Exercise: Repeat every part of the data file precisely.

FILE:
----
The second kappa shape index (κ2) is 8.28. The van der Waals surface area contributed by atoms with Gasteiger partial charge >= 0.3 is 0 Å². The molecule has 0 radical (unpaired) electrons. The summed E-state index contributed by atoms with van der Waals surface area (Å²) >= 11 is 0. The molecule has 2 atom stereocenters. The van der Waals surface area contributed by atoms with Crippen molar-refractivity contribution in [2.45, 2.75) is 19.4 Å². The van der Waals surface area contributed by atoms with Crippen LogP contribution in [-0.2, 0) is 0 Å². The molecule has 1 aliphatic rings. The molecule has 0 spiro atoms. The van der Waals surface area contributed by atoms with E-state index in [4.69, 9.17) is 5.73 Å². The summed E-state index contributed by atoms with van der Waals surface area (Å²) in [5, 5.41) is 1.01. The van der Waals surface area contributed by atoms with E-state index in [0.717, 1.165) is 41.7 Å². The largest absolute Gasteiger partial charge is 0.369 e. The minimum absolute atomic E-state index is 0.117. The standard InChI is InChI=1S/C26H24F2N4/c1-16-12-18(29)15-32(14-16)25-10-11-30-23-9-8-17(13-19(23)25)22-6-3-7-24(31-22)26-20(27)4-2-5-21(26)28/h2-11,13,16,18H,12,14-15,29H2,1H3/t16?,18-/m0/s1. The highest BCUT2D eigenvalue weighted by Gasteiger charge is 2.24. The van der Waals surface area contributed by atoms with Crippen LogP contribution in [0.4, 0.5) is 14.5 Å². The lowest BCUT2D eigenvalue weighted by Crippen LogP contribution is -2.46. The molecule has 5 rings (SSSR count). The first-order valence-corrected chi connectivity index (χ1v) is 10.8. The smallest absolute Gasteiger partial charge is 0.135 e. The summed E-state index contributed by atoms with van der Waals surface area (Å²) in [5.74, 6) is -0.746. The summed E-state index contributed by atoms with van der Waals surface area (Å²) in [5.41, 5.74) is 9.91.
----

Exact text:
The second kappa shape index (κ2) is 8.28. The van der Waals surface area contributed by atoms with Gasteiger partial charge >= 0.3 is 0 Å². The molecule has 0 radical (unpaired) electrons. The summed E-state index contributed by atoms with van der Waals surface area (Å²) >= 11 is 0. The molecule has 2 atom stereocenters. The van der Waals surface area contributed by atoms with Crippen molar-refractivity contribution in [2.45, 2.75) is 19.4 Å². The van der Waals surface area contributed by atoms with Crippen LogP contribution in [-0.2, 0) is 0 Å². The molecule has 1 aliphatic rings. The molecule has 0 spiro atoms. The van der Waals surface area contributed by atoms with E-state index in [4.69, 9.17) is 5.73 Å². The summed E-state index contributed by atoms with van der Waals surface area (Å²) in [5, 5.41) is 1.01. The van der Waals surface area contributed by atoms with E-state index in [0.717, 1.165) is 41.7 Å². The largest absolute Gasteiger partial charge is 0.369 e. The minimum absolute atomic E-state index is 0.117. The standard InChI is InChI=1S/C26H24F2N4/c1-16-12-18(29)15-32(14-16)25-10-11-30-23-9-8-17(13-19(23)25)22-6-3-7-24(31-22)26-20(27)4-2-5-21(26)28/h2-11,13,16,18H,12,14-15,29H2,1H3/t16?,18-/m0/s1. The highest BCUT2D eigenvalue weighted by Gasteiger charge is 2.24. The van der Waals surface area contributed by atoms with Crippen LogP contribution in [0.4, 0.5) is 14.5 Å². The lowest BCUT2D eigenvalue weighted by Crippen LogP contribution is -2.46. The molecule has 5 rings (SSSR count). The first-order valence-corrected chi connectivity index (χ1v) is 10.8. The smallest absolute Gasteiger partial charge is 0.135 e. The summed E-state index contributed by atoms with van der Waals surface area (Å²) in [5.74, 6) is -0.746. The summed E-state index contributed by atoms with van der Waals surface area (Å²) in [5.41, 5.74) is 9.91.